Would You Send Your 12-Year-Old to College?
When I entered college, I was 16. I was younger than most of my class but positively ancient compared to the children of the Harding family. This family has sent six of their 10 children to college by the age of 12, so far.
Now that my own daughter is demonstrating academic skills far above her grade level, I find myself wondering if skipping a grade is right for her.
The Hardings are in a different situation in that they homeschool their children. They also hold religious views and maintain a value system that may discourage partying, and they encourage their children to attend a local university (so they can still live at home), regardless of at what age they enrolled.
The Harding kids get home from their college classes and then socialize with other homeschooled children their own age. At least one of their girls even took time off from preparing for medical school to attend her homeschool prom. (Personally, I ditched senior prom with my best friend and our dates and took a limo into Manhattan instead.)
Those of us who use more traditional schools worry about social integration. Will a child who skips a grade fit in? Depending on the school system, skipping a grade can immediately mark a child as different and a target for bullying.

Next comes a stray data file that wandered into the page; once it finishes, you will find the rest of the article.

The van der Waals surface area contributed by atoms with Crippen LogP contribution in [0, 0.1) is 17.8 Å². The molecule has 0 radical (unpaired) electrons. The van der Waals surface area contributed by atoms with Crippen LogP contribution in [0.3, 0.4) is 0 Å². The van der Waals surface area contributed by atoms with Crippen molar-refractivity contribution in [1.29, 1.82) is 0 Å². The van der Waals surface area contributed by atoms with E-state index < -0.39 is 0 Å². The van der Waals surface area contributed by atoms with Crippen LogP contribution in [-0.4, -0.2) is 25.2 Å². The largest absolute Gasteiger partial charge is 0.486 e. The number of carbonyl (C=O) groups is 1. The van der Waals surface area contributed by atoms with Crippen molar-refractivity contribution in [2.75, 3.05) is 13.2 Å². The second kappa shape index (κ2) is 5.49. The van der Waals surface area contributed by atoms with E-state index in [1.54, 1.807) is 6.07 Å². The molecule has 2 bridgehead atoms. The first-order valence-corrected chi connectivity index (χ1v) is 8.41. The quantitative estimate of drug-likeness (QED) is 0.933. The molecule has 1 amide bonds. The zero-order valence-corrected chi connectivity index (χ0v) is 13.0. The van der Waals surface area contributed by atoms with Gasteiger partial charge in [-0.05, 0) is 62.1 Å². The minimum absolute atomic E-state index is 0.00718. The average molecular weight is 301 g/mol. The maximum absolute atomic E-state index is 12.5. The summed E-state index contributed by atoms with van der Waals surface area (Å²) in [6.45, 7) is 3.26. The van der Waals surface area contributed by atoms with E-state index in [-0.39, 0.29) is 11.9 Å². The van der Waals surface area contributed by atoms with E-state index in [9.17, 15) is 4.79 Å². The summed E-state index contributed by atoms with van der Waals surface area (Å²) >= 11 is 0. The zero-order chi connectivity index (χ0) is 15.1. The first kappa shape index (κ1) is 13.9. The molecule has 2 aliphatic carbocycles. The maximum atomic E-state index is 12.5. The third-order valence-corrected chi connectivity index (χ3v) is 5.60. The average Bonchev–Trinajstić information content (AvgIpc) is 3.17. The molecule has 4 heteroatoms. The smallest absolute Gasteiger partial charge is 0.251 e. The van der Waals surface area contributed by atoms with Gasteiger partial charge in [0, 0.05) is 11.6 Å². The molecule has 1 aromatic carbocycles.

What about dating at a young age? Or having to wait to drive a car? I could not drive home after dark my senior year of high school...although that did give me an opportunity to ask cute guys for a ride home. I did not even turn 21 until after I graduated from college.
There are advantages to being younger than your classmates, however. Young articulate children may find it easier to communicate with older peers. Skipping a grade gives those children earlier access to programs that begin in later grades, such as instrumental music classes or electives. Some accelerated students take a year off between high school and college, or college and graduate school, to travel or even build their own business.
One of my biggest concerns with grade acceleration is that it is a Band-Aid solution, academically. A child who skips a grade will most likely continue to think differently and accelerate through material more quickly. Placing the child in a higher grade makes the material more challenging only temporarily. Sooner or later, parents and teachers will have to work together to ensure that the child is engaged in schoolwork and challenged to reach his full potential.
What are your thoughts about it?